A con­vex met­ric space is a met­ric space in which, for each two points \( a \) and \( b \), there is a third point \( c \) such that \( d(a,b) = d(a,c) + d(c,b) \). In 1928, Menger had proved that a com­pact con­vex met­ric space is a Peano con­tinuum, and asked wheth­er the con­verse were true: Does each Peano con­tinuum have a con­vex met­ric? This prob­lem re­ceived much at­ten­tion. There was a dis­cus­sion of it in Blu­menth­al’s book, Dis­tance geo­met­ries (1938), and par­tial res­ults were es­tab­lished by Kur­atowski, Why­burn, and Har­rold. In 1938 Beer pub­lished an af­firm­at­ive solu­tion for the one-di­men­sion­al case.

In 1948, Bing was at Madis­on, and Moise at Ann Ar­bor. Both were work­ing on the Menger prob­lem. Bing pub­lished an af­firm­at­ive solu­tion in 1949 for the fi­nite-di­men­sion­al case. Shortly af­ter­ward, Moise an­nounced a proof for the gen­er­al case, and a few weeks later Bing an­nounced his proof. Their pa­pers ap­peared back to back in the A.M.S. Bul­let­in. Un­for­tu­nately, Moise’s pa­per had a ser­i­ous er­ror. In­ter­est­ingly, both pa­pers em­ployed the no­tion of what Bing called “par­ti­tion­ing.” This no­tion of pair­wise-dis­joint open sets whose clos­ures cov­er the space is re­min­is­cent of Moise’s ap­proach to the pseudo-arc.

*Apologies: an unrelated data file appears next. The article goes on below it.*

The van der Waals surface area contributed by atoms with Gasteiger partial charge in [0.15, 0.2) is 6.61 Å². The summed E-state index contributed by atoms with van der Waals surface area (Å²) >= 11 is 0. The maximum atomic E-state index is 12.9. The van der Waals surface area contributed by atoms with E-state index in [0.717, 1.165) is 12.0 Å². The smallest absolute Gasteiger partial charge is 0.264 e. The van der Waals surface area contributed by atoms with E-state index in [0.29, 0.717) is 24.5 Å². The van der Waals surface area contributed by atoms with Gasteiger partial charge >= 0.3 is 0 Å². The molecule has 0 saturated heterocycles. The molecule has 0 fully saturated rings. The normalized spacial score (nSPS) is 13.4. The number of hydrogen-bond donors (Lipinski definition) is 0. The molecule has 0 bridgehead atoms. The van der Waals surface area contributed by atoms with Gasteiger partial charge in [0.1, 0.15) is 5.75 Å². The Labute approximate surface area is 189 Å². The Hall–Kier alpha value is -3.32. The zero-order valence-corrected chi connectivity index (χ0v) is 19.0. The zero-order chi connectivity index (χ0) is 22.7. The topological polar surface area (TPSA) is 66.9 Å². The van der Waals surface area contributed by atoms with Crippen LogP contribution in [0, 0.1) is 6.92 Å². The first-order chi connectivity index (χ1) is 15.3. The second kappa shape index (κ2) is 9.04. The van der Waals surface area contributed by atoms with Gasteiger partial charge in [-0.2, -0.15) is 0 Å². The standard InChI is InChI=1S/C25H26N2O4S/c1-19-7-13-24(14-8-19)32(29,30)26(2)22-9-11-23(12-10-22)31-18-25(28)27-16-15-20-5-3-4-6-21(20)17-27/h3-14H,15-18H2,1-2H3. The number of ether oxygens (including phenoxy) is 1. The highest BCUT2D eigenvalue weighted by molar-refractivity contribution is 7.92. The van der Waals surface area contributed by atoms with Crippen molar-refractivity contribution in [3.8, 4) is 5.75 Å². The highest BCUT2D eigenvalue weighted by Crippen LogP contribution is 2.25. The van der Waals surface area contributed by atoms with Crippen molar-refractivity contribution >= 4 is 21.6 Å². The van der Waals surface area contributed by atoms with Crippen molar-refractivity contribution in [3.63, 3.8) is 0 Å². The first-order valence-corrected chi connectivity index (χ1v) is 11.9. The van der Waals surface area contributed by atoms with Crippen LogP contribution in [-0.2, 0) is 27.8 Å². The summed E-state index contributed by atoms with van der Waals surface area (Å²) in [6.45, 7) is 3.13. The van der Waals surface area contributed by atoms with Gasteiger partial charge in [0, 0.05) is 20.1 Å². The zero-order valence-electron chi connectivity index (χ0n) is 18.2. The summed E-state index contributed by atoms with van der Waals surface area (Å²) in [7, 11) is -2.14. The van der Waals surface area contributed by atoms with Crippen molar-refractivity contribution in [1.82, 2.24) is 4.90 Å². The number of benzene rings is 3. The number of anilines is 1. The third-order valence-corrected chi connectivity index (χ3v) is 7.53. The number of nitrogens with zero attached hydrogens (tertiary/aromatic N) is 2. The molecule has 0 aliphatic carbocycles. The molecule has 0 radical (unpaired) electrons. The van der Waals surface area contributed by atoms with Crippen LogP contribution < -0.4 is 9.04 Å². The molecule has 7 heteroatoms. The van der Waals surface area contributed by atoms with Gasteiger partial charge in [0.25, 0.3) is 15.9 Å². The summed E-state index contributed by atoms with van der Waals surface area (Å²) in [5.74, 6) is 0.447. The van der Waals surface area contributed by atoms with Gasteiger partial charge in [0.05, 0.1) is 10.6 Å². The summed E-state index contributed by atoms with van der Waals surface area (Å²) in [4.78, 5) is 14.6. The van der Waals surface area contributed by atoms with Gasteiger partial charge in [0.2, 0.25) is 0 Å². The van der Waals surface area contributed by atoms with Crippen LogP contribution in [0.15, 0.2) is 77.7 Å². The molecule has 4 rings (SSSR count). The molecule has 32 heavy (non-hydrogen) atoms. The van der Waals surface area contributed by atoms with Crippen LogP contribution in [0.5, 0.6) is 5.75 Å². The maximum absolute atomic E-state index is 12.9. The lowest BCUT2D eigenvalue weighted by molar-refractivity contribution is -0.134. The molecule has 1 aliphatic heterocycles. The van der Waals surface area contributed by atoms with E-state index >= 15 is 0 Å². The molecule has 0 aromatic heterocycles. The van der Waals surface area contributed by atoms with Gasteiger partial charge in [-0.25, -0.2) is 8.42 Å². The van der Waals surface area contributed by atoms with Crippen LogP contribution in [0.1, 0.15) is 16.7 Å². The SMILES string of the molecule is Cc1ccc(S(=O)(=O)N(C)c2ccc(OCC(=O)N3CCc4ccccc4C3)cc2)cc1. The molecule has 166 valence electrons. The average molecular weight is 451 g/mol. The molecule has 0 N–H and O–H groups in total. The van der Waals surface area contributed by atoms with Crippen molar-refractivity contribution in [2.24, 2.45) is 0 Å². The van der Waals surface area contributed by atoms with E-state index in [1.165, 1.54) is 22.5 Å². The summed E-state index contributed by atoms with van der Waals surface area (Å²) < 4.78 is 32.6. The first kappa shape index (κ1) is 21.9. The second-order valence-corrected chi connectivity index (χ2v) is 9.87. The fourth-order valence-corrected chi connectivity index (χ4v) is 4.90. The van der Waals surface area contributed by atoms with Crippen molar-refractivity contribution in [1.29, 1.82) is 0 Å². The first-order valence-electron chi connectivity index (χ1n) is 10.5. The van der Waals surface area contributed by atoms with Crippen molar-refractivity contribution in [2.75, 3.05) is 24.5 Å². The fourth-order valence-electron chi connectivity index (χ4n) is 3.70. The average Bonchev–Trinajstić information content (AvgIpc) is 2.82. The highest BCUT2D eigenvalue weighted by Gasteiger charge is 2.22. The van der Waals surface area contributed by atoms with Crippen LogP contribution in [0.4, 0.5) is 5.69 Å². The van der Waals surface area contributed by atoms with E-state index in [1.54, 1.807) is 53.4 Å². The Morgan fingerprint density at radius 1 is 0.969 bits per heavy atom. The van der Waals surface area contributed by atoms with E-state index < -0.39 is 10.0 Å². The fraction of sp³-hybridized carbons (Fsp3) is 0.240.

We now get to the area that was to dom­in­ate Bing’s in­terest for the rest of his ca­reer.

Bing’s papers on 3-manifolds (triangulation and taming)

In a talk he gave in 1955, Bing ex­pressed his views on the dir­ec­tion he felt that geo­met­ric to­po­logy should take:

There has been much study de­voted to the plane, and simple prob­lems that have not already been at­tacked are dif­fi­cult to find in this area… On the oth­er hand, \( \mathbb E^3 \) is es­sen­tially a vir­gin forest. For many years the prob­lems were so for­bid­ding that few at­tacks were suc­cess­ful. Now math­em­aticians are be­gin­ning to ven­ture in­to the woods.

In 1949 Bing had vis­ited the Uni­versity of Vir­gin­ia and, ac­cord­ing to Bing, he be­came in­ter­ested in 3-space after con­ver­sa­tions with Ed Floyd. In the mean­time, Moise had turned his in­terest to \( \mathbb E^3 \) and had broken hard ground with his mo­nu­ment­al series of pa­pers, “Af­fine struc­tures on 3-man­i­folds” (An­nals of Math., 1951–1954). Moise had tri­an­gu­lated 3-man­i­folds (without bound­ary) and proved the Hauptver­mu­tung for 3-man­i­folds. Bing had pub­lished his pa­per on the sum of two horned spheres in 1952 (I will re­turn to this pa­per in a later sec­tion) and in 1954 Bing had pub­lished his first ma­jor pa­per on tri­an­gu­la­tion, “Loc­ally tame sets are tame” [5]. This pa­per ap­peared back to back in the An­nals of Math. with Moise’s “Af­fine struc­tures…” The con­tent of both these pa­pers is sim­il­ar, and both pa­pers leaned heav­ily on Moise’s earli­er work.